When they went to transfer this footage there were some initial problems as the cameras purchased required some additional software to be downloaded before footage that was captured could be transferred to a computer for editing. Geoff was able to assist the lecturers to overcome this hurdle.
The camera glasses were then trialled in a range of situations, specifically:
• Central Institute of Technology gymnasium with traineeship students completing gap training.
• Kings Park.
• Employee workplaces (both indoor and outdoor).

There were several benefits of the camera glasses that became evident very quickly:
• Useful for remote assessing in that the glasses can be handed over or posted with instructions to trainees.
• Availability for ‘hands-free’ recording which is helpful in both the fitness or sporting context.
• Unique POV’s (client perspective, role-plays, scenarios).
• The clips obtained are an ongoing source of resource development.

Unfortunately, along with the benefits, several challenges occurred along the way. The first challenge that occurred was that many of our traineeship environments are taking place in public areas such as a gymnasium, schools and parks. While they are conspicuous if used indoors, the tinting made it difficult to see and it is understood that Geoff has since arranged for a non-tinted version to overcome this issue. Whether indoors or outdoors, it is not always clear that you are filming and obtaining permission from all parties is not always possible. This is particularly important in gym or school environments, to the degree that it’s usually impractical and time consuming due to the scope of video captured.
To some extent, the camera glasses were superfluous due to other technologies such as mobile phones with cameras inbuilt and portable video cameras. While allowing for hands free usage, the buttons to operate the camera glasses are on the inside. The buttons are therefore not clearly visible which makes it difficult to ensure that you are recording. This meant putting down equipment etc. to remove them and push buttons which interrupted the flow of the training session.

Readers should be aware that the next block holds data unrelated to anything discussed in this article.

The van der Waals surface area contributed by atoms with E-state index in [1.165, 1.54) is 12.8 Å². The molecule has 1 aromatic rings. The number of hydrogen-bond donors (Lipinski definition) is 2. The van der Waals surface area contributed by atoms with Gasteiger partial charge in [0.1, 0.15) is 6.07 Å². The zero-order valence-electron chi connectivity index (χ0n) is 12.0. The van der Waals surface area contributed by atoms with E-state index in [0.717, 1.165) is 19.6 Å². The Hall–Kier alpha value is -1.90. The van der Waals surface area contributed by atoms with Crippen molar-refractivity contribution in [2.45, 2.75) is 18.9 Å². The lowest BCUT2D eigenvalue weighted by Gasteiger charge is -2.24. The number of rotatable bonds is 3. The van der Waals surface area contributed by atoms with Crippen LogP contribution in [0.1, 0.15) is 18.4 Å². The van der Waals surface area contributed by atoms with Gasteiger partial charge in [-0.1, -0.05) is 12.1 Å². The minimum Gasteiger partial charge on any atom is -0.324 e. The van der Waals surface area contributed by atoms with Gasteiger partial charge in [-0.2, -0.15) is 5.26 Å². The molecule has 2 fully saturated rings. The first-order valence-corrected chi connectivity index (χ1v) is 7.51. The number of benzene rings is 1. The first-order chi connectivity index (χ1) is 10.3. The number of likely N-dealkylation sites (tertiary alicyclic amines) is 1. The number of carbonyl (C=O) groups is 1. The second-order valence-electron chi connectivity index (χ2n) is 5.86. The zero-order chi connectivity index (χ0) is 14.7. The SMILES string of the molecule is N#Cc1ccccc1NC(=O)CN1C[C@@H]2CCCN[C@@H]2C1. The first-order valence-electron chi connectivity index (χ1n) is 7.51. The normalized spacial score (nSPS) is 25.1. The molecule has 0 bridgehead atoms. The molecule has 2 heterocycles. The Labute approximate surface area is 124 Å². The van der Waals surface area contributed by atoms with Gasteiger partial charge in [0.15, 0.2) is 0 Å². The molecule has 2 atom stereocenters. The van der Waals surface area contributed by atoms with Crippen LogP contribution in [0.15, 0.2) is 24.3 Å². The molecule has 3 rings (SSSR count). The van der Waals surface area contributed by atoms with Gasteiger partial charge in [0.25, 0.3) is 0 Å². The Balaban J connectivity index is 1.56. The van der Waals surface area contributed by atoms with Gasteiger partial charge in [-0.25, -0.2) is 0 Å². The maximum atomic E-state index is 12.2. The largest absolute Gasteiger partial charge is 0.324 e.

Once the footage had been obtained, the next challenge was to transfer the footage to a PC and edit the video footage before uploading on to EDUPOV. Unfortunately, our students had trouble with this section and the decision was made to accept non-edited footage which resulted in decreased efficiency for marking, the opposite of what was hoped for.
At this stage we were still working on developing the EDUPOV site to suit our needs and as the video file size output was large (1 minute = 57Mb) this meant that the footage couldn’t be e-mailed between parties and had to be transferred to a disk. There were also issues when training outdoors in that the wind and distance impacted on the quality of audio.
The second phase of the project was to trial the EDUPOV system. The plan was to trial a combination of the Blackboard learning management system with low-bandwidth video streaming with two-way duplex audio that would enable users in various locations to either broadcast their activities or receive transmissions. Transmissions were to be recorded and accessible via an e-portfolio archive for use, view or re-use as a digital learning object.
Again, Jeremy spent a significant period of time learning from Geoff how the site worked. Due to this product still being in a development phase there were a number of issues that arose, and both Jeremy and Geoff worked through these together. The first challenge that occurred was that all students could see each others work. Based on Jeremy’s feedback, Geoff developed the software to allow one-to-one student and lecturer interaction where materials could only be viewed by these two parties, yet still allowing for group broadcasts to occur.